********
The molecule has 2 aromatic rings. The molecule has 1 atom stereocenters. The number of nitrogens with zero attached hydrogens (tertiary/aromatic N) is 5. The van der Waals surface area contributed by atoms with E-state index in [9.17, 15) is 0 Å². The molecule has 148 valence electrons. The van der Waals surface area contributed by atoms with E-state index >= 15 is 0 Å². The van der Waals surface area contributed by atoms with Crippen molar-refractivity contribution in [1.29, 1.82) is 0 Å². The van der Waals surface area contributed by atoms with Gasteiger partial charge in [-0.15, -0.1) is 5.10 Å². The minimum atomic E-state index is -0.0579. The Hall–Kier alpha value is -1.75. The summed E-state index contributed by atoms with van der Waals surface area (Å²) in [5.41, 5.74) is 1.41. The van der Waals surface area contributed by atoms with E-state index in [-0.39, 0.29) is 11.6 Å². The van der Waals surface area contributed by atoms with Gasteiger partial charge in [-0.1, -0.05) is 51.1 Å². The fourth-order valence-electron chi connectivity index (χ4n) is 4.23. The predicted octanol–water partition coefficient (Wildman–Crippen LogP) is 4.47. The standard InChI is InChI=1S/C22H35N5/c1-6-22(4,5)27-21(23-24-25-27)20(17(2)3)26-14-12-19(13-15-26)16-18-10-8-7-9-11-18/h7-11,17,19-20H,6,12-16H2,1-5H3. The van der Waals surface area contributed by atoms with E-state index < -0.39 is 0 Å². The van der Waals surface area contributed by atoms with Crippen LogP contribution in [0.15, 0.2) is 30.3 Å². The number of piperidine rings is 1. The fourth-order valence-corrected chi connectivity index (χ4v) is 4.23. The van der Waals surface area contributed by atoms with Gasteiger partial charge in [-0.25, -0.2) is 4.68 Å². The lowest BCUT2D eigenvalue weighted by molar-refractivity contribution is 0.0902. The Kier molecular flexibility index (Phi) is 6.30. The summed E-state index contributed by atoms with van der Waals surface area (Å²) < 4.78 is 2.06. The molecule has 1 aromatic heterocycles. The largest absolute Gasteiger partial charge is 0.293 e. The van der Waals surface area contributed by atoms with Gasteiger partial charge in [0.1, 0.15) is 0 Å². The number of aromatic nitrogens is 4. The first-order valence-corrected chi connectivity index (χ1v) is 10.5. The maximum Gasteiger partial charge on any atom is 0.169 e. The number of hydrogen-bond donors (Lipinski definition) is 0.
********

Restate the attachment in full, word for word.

The molecule has 2 aromatic rings. The molecule has 1 atom stereocenters. The number of nitrogens with zero attached hydrogens (tertiary/aromatic N) is 5. The van der Waals surface area contributed by atoms with E-state index in [9.17, 15) is 0 Å². The molecule has 148 valence electrons. The van der Waals surface area contributed by atoms with E-state index >= 15 is 0 Å². The van der Waals surface area contributed by atoms with Crippen molar-refractivity contribution in [1.29, 1.82) is 0 Å². The van der Waals surface area contributed by atoms with Gasteiger partial charge in [-0.15, -0.1) is 5.10 Å². The minimum atomic E-state index is -0.0579. The Hall–Kier alpha value is -1.75. The summed E-state index contributed by atoms with van der Waals surface area (Å²) in [5.41, 5.74) is 1.41. The van der Waals surface area contributed by atoms with E-state index in [-0.39, 0.29) is 11.6 Å². The van der Waals surface area contributed by atoms with Gasteiger partial charge in [-0.1, -0.05) is 51.1 Å². The fourth-order valence-electron chi connectivity index (χ4n) is 4.23. The predicted octanol–water partition coefficient (Wildman–Crippen LogP) is 4.47. The standard InChI is InChI=1S/C22H35N5/c1-6-22(4,5)27-21(23-24-25-27)20(17(2)3)26-14-12-19(13-15-26)16-18-10-8-7-9-11-18/h7-11,17,19-20H,6,12-16H2,1-5H3. The van der Waals surface area contributed by atoms with E-state index < -0.39 is 0 Å². The van der Waals surface area contributed by atoms with Crippen LogP contribution in [0.15, 0.2) is 30.3 Å². The number of piperidine rings is 1. The fourth-order valence-corrected chi connectivity index (χ4v) is 4.23. The van der Waals surface area contributed by atoms with Gasteiger partial charge in [-0.25, -0.2) is 4.68 Å². The lowest BCUT2D eigenvalue weighted by molar-refractivity contribution is 0.0902. The Kier molecular flexibility index (Phi) is 6.30. The summed E-state index contributed by atoms with van der Waals surface area (Å²) < 4.78 is 2.06. The molecule has 1 aromatic heterocycles. The largest absolute Gasteiger partial charge is 0.293 e. The van der Waals surface area contributed by atoms with Gasteiger partial charge in [0.1, 0.15) is 0 Å². The number of aromatic nitrogens is 4. The first-order valence-corrected chi connectivity index (χ1v) is 10.5. The maximum Gasteiger partial charge on any atom is 0.169 e. The number of hydrogen-bond donors (Lipinski definition) is 0.